The Macau Metro Monitor, November 9th, 2010


According to The (Sri Lanka) Sunday Times, the Sri Lanka government will legalize casinos and betting centres throughout the country despite criticism from the clergy and opposition political parties.  The new law is now before Parliament for approval.  The bill is to be enacted on January 1, 2012.



According to Securities Times, sources say the Chinese government is drafting rules that will allow local authorities to place a cap on the selling prices of homes and developers' profits if prices get out of control.

Europe’s Crisis in Confidence

“I work all the time. I sometimes take the liberty of looking at a beautiful woman’s face. It’s better to be passionate about beautiful women than gay men.”

-Silvio Berlusconi, 11/2/2010


If the quote above didn’t get your attention this morning, we’re not sure what will. What has been getting our attention over the last few weeks is heightening risk across Europe, especially in the region’s peripheral countries of Portugal, Ireland, Italy, Greece, and Spain, affectionately named the ‘PIIGS’.  This inflection in risk, which we’re measuring via government bond yields and CDS spreads, has re-emerged following a reduction in risk in the month of September and most of October.


We believe that this rise in risk is a reflection of the Crisis in Confidence, namely the continued inability of Europe’s peripheral governments to instill investor and public confidence that they can cut bloated fiscal imbalances and resolve internal political disunity.


Currently, Italy’s PM Berlusconi is the region’s poster child for this renewed Crisis in Confidence, including his latest scandal surrounding an 18-year-old belly dancer that he allegedly gave €7K to and helped free from a theft charge. Elsewhere, poor leadership in Europe, from Greece, Portugal, Ireland to Hungary and Romania, continues to propel market risk upward. Interestingly, economic indicators reveal that current levels of risk, in particular in Ireland and Portugal, resemble levels last seen shortly before Eurozone finance ministers were forced to issue a €110 Billion bailout for Greece on May 2, 2010 and days later, along with the IMF and World Bank, a €750 Billion package to rescue troubled European nations. 


Given this risk inflection in Europe, we took the explicit tact to short the EUR-USD via the etf FXE in the Hedgeye Virtual Portfolio on 11/3/2010 with the currency pair trading at our immediate term TRADE resistance level of $1.42. (From here we see TRADE support at $1.39 and intermediate term TREND support at $1.33). While we’re cautious on the region as a whole, we are positioned long Germany via EWG (bought on 11/8/10) and remain short Italy (EWI) as a way to play the developing Sovereign Debt Dichotomy.  Below we highlight the risks we see mounting and elaborate more on our positioning given the region’s outlook.


Risk is ON!


While the excessive public deficit and debts of the PIIGS are well understood by the capital markets, we believe that the recent heightening in the risk trade is a reflection of the perceived threat that these countries will NOT be able to meet their targeted debt and deficit reduction plans via austerity alone. While Greece was the first to report that its 2009 deficit must be revised up to 15.1% of GDP from 13.8% and debt to 127% of GDP versus a previous calculation of 115.1%, we don’t think it will be the last country with upward revisions.  But if you don’t want to take our word for it, the hockey stick curves in the charts of both government 10YR bond yields and sovereign CDS spreads (see chart below), might convince you that the market is pricing increased risk ahead.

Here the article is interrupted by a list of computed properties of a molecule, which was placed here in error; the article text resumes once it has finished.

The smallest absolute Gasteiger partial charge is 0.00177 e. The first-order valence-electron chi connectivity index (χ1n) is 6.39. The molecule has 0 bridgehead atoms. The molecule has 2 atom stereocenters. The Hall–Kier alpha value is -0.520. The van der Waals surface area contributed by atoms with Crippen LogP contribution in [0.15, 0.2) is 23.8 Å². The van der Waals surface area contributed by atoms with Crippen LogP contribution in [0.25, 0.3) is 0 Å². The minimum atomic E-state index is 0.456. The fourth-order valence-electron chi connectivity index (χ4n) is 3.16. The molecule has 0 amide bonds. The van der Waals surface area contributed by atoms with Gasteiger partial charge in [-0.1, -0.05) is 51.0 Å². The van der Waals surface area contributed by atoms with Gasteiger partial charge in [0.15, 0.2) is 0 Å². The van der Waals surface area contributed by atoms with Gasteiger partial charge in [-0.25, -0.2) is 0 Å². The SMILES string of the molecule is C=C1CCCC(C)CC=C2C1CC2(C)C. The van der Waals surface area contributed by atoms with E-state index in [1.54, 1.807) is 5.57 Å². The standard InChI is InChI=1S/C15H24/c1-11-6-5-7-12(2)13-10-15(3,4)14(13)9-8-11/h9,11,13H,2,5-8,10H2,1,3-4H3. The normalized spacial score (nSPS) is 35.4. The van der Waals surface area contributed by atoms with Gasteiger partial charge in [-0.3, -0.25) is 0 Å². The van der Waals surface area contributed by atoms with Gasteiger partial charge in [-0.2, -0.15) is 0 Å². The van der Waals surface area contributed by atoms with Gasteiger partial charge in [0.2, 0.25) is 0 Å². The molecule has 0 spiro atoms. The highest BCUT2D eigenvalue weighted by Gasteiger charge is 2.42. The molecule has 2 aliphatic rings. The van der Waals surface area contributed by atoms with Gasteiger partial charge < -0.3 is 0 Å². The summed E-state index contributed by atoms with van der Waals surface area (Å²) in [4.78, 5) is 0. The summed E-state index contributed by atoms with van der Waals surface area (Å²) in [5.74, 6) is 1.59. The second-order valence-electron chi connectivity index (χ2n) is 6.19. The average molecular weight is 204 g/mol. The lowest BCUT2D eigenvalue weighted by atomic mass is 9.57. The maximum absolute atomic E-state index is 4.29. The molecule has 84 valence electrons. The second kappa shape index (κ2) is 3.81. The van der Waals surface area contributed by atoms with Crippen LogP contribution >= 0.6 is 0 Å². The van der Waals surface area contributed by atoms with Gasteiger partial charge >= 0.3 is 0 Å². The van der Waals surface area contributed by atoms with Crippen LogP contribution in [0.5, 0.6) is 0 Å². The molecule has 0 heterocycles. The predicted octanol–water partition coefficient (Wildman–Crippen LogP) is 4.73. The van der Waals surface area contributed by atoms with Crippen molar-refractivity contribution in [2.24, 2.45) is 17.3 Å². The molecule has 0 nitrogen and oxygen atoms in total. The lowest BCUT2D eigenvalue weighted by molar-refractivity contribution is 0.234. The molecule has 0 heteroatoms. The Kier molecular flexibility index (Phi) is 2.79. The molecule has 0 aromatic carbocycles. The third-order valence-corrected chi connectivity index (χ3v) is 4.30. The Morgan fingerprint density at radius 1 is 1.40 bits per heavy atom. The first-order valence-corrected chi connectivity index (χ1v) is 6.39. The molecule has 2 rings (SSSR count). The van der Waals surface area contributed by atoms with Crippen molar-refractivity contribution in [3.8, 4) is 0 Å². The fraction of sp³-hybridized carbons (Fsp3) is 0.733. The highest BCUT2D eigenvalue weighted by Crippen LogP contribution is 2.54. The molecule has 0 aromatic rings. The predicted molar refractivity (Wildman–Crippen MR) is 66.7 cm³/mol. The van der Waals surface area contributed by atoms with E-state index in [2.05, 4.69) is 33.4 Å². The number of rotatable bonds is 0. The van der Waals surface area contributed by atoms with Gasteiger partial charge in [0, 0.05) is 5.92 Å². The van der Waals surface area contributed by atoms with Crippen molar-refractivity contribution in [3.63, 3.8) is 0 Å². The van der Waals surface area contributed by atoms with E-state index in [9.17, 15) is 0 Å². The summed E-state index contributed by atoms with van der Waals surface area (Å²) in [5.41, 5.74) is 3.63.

Europe’s Crisis in Confidence - ell1


Europe’s Crisis in Confidence - ell2


It’s worth noting that the slight decline in Greece’s 10YR yield over the last days is a reflection of the support PM Papandreou’s socialist Pasok party got over the weekend in local elections. Despite the victory, we still believe there is a void of confidence in Greek leadership from a domestic and international perspective.  Also, we’d note in the CDS chart that the 400bps line has been an important indicator for us as a breakout line. Clearly, Ireland and Portugal are treading dangerously above this level.


As we’ve shown in our research since 4Q09 when we started to track Greece’s rising risk premium, Europe’s periphery has wholly “earned” its reputation: after pigging out on low interest rates for nearly a decade, many countries (and in particular Spain and Ireland) continue to deal with the flip side of that leverage coin in the form of ongoing housing price declines, high unemployment and slack growth.  Now with these governments overextended deficits-- and we’ll use Ireland as an example with a deficit/GDP ratio forecast to balloon to 32% this year--it’s increasingly clear that despite all efforts by the country to implement another €6 Billion in spending cuts and tax relief, investors aren’t buying a smooth recovery ahead, and rightfully so!  As yields push up so too does the cost of capital which further handcuffs a country’s ability to refinance and raise debt, which in turn snowballs the perceived sovereign default risk.